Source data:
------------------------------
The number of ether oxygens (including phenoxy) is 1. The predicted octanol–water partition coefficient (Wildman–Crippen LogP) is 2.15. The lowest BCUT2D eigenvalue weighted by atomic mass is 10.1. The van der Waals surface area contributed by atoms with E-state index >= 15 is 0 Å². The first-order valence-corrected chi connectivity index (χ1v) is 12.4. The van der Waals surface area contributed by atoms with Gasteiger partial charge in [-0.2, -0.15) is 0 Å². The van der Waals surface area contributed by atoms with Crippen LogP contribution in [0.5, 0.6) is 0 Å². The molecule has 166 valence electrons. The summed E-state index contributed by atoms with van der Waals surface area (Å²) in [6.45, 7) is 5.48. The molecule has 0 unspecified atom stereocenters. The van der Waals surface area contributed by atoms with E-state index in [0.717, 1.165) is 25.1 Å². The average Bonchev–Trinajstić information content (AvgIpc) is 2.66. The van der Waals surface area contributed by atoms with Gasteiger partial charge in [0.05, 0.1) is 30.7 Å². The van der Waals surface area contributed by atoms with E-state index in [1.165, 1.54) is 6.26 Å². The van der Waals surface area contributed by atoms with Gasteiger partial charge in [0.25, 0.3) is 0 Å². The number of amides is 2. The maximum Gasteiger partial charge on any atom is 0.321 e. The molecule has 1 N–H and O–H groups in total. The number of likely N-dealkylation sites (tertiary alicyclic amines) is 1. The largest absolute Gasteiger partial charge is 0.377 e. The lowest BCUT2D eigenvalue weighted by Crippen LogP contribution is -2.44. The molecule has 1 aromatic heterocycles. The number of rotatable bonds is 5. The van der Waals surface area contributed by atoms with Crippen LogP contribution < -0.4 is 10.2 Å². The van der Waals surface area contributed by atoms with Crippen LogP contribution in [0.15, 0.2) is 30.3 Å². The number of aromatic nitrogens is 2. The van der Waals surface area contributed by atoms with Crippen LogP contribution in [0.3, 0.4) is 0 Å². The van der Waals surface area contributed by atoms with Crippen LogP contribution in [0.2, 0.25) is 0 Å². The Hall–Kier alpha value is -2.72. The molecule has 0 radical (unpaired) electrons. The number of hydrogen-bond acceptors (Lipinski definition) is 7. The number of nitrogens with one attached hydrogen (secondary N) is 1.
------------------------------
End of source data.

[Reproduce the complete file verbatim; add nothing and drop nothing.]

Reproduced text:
The number of ether oxygens (including phenoxy) is 1. The predicted octanol–water partition coefficient (Wildman–Crippen LogP) is 2.15. The lowest BCUT2D eigenvalue weighted by atomic mass is 10.1. The van der Waals surface area contributed by atoms with E-state index >= 15 is 0 Å². The first-order valence-corrected chi connectivity index (χ1v) is 12.4. The van der Waals surface area contributed by atoms with Gasteiger partial charge in [-0.2, -0.15) is 0 Å². The van der Waals surface area contributed by atoms with Crippen LogP contribution in [0.5, 0.6) is 0 Å². The molecule has 166 valence electrons. The summed E-state index contributed by atoms with van der Waals surface area (Å²) in [6.45, 7) is 5.48. The molecule has 0 unspecified atom stereocenters. The van der Waals surface area contributed by atoms with E-state index in [0.717, 1.165) is 25.1 Å². The average Bonchev–Trinajstić information content (AvgIpc) is 2.66. The van der Waals surface area contributed by atoms with Gasteiger partial charge in [0.05, 0.1) is 30.7 Å². The van der Waals surface area contributed by atoms with E-state index in [1.165, 1.54) is 6.26 Å². The van der Waals surface area contributed by atoms with Gasteiger partial charge in [0.25, 0.3) is 0 Å². The number of amides is 2. The maximum Gasteiger partial charge on any atom is 0.321 e. The molecule has 1 N–H and O–H groups in total. The number of likely N-dealkylation sites (tertiary alicyclic amines) is 1. The largest absolute Gasteiger partial charge is 0.377 e. The lowest BCUT2D eigenvalue weighted by Crippen LogP contribution is -2.44. The molecule has 1 aromatic heterocycles. The number of rotatable bonds is 5. The van der Waals surface area contributed by atoms with Crippen LogP contribution < -0.4 is 10.2 Å². The van der Waals surface area contributed by atoms with Crippen LogP contribution in [0.15, 0.2) is 30.3 Å². The number of aromatic nitrogens is 2. The van der Waals surface area contributed by atoms with Crippen LogP contribution in [0.3, 0.4) is 0 Å². The van der Waals surface area contributed by atoms with Crippen LogP contribution in [0.2, 0.25) is 0 Å². The Hall–Kier alpha value is -2.72. The molecule has 0 radical (unpaired) electrons. The number of hydrogen-bond acceptors (Lipinski definition) is 7. The number of nitrogens with one attached hydrogen (secondary N) is 1.